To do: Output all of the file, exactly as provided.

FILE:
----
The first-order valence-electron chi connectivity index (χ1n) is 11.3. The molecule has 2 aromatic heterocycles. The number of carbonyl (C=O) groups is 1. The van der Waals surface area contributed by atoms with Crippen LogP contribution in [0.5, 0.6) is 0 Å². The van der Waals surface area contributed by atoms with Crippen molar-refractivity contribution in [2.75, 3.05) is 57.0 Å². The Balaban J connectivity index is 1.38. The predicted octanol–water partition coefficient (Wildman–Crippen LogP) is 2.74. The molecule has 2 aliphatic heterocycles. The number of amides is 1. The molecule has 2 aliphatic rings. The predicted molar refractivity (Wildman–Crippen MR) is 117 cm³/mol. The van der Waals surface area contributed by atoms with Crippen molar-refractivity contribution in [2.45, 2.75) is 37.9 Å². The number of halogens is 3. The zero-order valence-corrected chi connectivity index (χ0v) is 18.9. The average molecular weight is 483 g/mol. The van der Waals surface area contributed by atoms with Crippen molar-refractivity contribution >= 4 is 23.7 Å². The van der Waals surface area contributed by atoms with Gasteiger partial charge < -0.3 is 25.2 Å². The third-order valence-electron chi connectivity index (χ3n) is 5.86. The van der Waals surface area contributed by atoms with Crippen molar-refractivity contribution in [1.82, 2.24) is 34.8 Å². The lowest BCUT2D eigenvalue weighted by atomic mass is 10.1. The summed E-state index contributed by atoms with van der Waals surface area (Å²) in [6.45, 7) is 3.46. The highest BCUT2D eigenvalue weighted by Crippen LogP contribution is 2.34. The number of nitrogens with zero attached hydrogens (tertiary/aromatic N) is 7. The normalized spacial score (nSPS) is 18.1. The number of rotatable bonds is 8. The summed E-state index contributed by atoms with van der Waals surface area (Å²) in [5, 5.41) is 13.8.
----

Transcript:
The first-order valence-electron chi connectivity index (χ1n) is 11.3. The molecule has 2 aromatic heterocycles. The number of carbonyl (C=O) groups is 1. The van der Waals surface area contributed by atoms with Crippen LogP contribution in [0.5, 0.6) is 0 Å². The van der Waals surface area contributed by atoms with Crippen molar-refractivity contribution in [2.75, 3.05) is 57.0 Å². The Balaban J connectivity index is 1.38. The predicted octanol–water partition coefficient (Wildman–Crippen LogP) is 2.74. The molecule has 2 aliphatic heterocycles. The number of amides is 1. The molecule has 2 aliphatic rings. The predicted molar refractivity (Wildman–Crippen MR) is 117 cm³/mol. The van der Waals surface area contributed by atoms with Crippen molar-refractivity contribution in [2.45, 2.75) is 37.9 Å². The number of halogens is 3. The zero-order valence-corrected chi connectivity index (χ0v) is 18.9. The average molecular weight is 483 g/mol. The van der Waals surface area contributed by atoms with Crippen molar-refractivity contribution >= 4 is 23.7 Å². The van der Waals surface area contributed by atoms with Gasteiger partial charge < -0.3 is 25.2 Å². The third-order valence-electron chi connectivity index (χ3n) is 5.86. The van der Waals surface area contributed by atoms with Crippen molar-refractivity contribution in [1.82, 2.24) is 34.8 Å². The lowest BCUT2D eigenvalue weighted by atomic mass is 10.1. The summed E-state index contributed by atoms with van der Waals surface area (Å²) in [6.45, 7) is 3.46. The highest BCUT2D eigenvalue weighted by Crippen LogP contribution is 2.34. The number of nitrogens with zero attached hydrogens (tertiary/aromatic N) is 7. The normalized spacial score (nSPS) is 18.1. The number of rotatable bonds is 8. The summed E-state index contributed by atoms with van der Waals surface area (Å²) in [5, 5.41) is 13.8.